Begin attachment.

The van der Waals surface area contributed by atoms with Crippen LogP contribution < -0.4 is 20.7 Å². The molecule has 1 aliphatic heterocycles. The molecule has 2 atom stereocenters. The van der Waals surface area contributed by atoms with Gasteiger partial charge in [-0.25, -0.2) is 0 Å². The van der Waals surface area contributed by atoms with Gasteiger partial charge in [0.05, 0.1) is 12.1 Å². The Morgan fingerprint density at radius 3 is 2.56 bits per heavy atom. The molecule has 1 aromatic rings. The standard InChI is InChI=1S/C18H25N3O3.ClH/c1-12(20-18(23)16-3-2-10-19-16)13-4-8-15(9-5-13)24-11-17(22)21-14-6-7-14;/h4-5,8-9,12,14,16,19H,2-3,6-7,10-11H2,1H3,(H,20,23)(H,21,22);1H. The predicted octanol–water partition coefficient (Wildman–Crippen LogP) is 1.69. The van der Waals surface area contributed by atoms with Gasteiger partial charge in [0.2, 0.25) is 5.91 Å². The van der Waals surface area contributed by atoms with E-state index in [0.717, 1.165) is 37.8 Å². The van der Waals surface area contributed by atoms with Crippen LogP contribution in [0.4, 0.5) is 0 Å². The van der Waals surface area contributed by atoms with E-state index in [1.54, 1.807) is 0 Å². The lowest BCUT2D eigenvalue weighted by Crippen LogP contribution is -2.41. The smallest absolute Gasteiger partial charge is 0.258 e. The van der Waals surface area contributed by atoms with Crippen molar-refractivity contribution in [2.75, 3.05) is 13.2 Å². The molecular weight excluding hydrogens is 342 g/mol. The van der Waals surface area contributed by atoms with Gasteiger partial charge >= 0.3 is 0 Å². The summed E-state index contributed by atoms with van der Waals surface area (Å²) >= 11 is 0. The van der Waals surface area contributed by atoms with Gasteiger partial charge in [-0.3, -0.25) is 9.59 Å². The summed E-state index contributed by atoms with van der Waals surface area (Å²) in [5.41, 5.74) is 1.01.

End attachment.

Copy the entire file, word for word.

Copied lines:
The van der Waals surface area contributed by atoms with Crippen LogP contribution < -0.4 is 20.7 Å². The molecule has 1 aliphatic heterocycles. The molecule has 2 atom stereocenters. The van der Waals surface area contributed by atoms with Gasteiger partial charge in [-0.25, -0.2) is 0 Å². The van der Waals surface area contributed by atoms with Gasteiger partial charge in [0.05, 0.1) is 12.1 Å². The Morgan fingerprint density at radius 3 is 2.56 bits per heavy atom. The molecule has 1 aromatic rings. The standard InChI is InChI=1S/C18H25N3O3.ClH/c1-12(20-18(23)16-3-2-10-19-16)13-4-8-15(9-5-13)24-11-17(22)21-14-6-7-14;/h4-5,8-9,12,14,16,19H,2-3,6-7,10-11H2,1H3,(H,20,23)(H,21,22);1H. The predicted octanol–water partition coefficient (Wildman–Crippen LogP) is 1.69. The van der Waals surface area contributed by atoms with Gasteiger partial charge in [0.2, 0.25) is 5.91 Å². The van der Waals surface area contributed by atoms with E-state index in [0.717, 1.165) is 37.8 Å². The van der Waals surface area contributed by atoms with Crippen LogP contribution in [0.4, 0.5) is 0 Å². The van der Waals surface area contributed by atoms with E-state index in [1.54, 1.807) is 0 Å². The lowest BCUT2D eigenvalue weighted by Crippen LogP contribution is -2.41. The smallest absolute Gasteiger partial charge is 0.258 e. The van der Waals surface area contributed by atoms with Crippen molar-refractivity contribution in [2.75, 3.05) is 13.2 Å². The molecular weight excluding hydrogens is 342 g/mol. The van der Waals surface area contributed by atoms with Gasteiger partial charge >= 0.3 is 0 Å². The summed E-state index contributed by atoms with van der Waals surface area (Å²) >= 11 is 0. The van der Waals surface area contributed by atoms with Gasteiger partial charge in [-0.3, -0.25) is 9.59 Å². The summed E-state index contributed by atoms with van der Waals surface area (Å²) in [5.41, 5.74) is 1.01.